The second piezoelectric layer 108 is arranged on the first piezoelectric layer 106 such that it covers part of the latter, the second piezoelectric layer 108 being at least partially arranged on the third electrode 144. Spaced away from the second piezoelectric layer 108, an additional first piezoelectric layer 152 is arranged on the first piezoelectric layer 106, the additional first piezoelectric layer 152 being at least partially arranged on the third electrode 144. In the embodiment shown in
A fourth electrode 154 is arranged at least partially on the additional first piezoelectric layer 152, the electrode 154 being connectable to a terminal 158 via a wire 156. Similarly, the second piezoelectric layer 108 has a fifth electrode 160 arranged thereon which is connectable to a terminal 164 via a wire 162.
By means of the arrangement shown in
If the terminal 130 is an input terminal and if the terminals 158 and 164 are two output terminals, the structure shown in
The structure shown in
k mat-108 =−k mat-106,
the structure of
A further preferred embodiment of the present invention will be explained below with reference to
As may be seen from
The stack of piezoelectric layers 106, 108, 134 and 136 has two trenches 182 and 184 formed therein, which have metalizations 186 and 188, respectively. The trenches 182 and 184 are formed such that the metalizations 186 and 188, respectively, arranged therein are connected to the first group of electrodes (electrodes 104, 172, 178) and to the second group of electrodes (electrodes 166, 174), respectively, as may be seen in FIG. 4A.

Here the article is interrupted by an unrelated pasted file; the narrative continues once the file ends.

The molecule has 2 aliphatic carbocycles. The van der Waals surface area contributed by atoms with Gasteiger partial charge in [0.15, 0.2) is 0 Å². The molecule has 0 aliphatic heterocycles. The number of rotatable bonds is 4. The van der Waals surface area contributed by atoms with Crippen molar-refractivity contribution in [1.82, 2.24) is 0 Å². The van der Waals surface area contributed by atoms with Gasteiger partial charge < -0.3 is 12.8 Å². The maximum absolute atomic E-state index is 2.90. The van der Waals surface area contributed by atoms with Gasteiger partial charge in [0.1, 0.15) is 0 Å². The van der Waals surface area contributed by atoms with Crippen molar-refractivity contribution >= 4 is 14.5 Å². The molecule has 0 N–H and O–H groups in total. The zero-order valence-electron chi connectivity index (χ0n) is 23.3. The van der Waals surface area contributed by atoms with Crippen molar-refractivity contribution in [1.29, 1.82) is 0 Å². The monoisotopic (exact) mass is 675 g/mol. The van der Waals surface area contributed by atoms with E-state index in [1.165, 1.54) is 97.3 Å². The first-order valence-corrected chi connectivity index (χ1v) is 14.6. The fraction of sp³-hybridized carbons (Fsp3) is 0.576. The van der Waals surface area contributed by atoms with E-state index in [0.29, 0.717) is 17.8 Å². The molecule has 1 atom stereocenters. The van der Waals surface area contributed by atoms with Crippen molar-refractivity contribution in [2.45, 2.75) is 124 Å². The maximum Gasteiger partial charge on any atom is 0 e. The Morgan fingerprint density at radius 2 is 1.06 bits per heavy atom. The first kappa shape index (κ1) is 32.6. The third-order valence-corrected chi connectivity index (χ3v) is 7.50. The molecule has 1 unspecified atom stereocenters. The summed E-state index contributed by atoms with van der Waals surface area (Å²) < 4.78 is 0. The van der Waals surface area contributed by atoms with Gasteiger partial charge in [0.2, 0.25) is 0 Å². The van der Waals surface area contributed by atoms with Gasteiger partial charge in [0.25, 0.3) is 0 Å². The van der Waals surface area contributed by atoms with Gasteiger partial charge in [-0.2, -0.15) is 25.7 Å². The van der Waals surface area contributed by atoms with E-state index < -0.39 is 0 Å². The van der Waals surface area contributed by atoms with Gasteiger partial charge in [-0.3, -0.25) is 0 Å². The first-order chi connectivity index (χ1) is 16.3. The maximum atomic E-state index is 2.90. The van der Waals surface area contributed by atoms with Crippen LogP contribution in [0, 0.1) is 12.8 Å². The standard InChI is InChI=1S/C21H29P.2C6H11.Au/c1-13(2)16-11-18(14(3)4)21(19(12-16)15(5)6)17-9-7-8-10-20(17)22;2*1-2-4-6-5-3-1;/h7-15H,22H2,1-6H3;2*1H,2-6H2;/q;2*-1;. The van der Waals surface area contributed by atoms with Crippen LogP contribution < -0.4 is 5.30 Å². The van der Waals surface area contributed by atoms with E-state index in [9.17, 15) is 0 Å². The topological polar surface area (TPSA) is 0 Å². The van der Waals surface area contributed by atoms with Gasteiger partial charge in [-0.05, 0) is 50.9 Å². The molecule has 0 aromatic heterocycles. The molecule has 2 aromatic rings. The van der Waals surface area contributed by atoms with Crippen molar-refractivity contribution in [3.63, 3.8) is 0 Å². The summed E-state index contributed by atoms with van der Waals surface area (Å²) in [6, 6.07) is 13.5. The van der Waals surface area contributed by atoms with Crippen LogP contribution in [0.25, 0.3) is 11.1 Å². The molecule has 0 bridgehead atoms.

The first metalization 186 is connected to a terminal 192 via a wire 190. Likewise, the second metalization 188 is connected to a terminal 196 via a wire 194.
The BAW resonator shown in
As may be seen from
The above-described pads are led-out portions of the associated electrodes. The pads have an area sufficient for attaching the wire to the same.
Instead of the above-described embodiments for contacting the BAW resonators by means of bonding wires, other means of contacting are also known. The BAW resonators may be bonded with associated pads in flip-chip technology, for example. Other bonding methods known in the prior art may also be employed.
In addition to the above-described embodiments, wherein the piezoelectric layers are arranged on a substrate, a housing may be provided, in other embodiments, for fully enclosing the BAW resonator. In this case, acoustic decoupling is not only required toward the substrate but also toward the coverage. Preferably this is achieved by providing an additional acoustic reflector in the portion covering the BAW resonator.
While this invention has been described in terms of several preferred embodiments, there are alterations, permutations, and equivalents which fall within the scope of this invention. It should also be noted that there are many alternative ways of implementing the methods and compositions of the present invention. It is therefore intended that the following appended claims be interpreted as including all such alterations, permutations, and equivalents as fall within the true spirit and scope of the present invention.
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|U.S. Classification||333/187, 29/25.35, 310/357, 333/189, 333/191|
|International Classification||H03H9/17, H03H9/58, H03H9/00|
|Cooperative Classification||Y10T29/42, H03H9/581, H03H9/583, H03H9/178, H03H9/175, H03H9/176, H03H9/174, H03H9/0095|
|European Classification||H03H9/17A1B, H03H9/00U2, H03H9/17A1C, H03H9/58F2, H03H9/17E, H03H9/58C, H03H9/17C|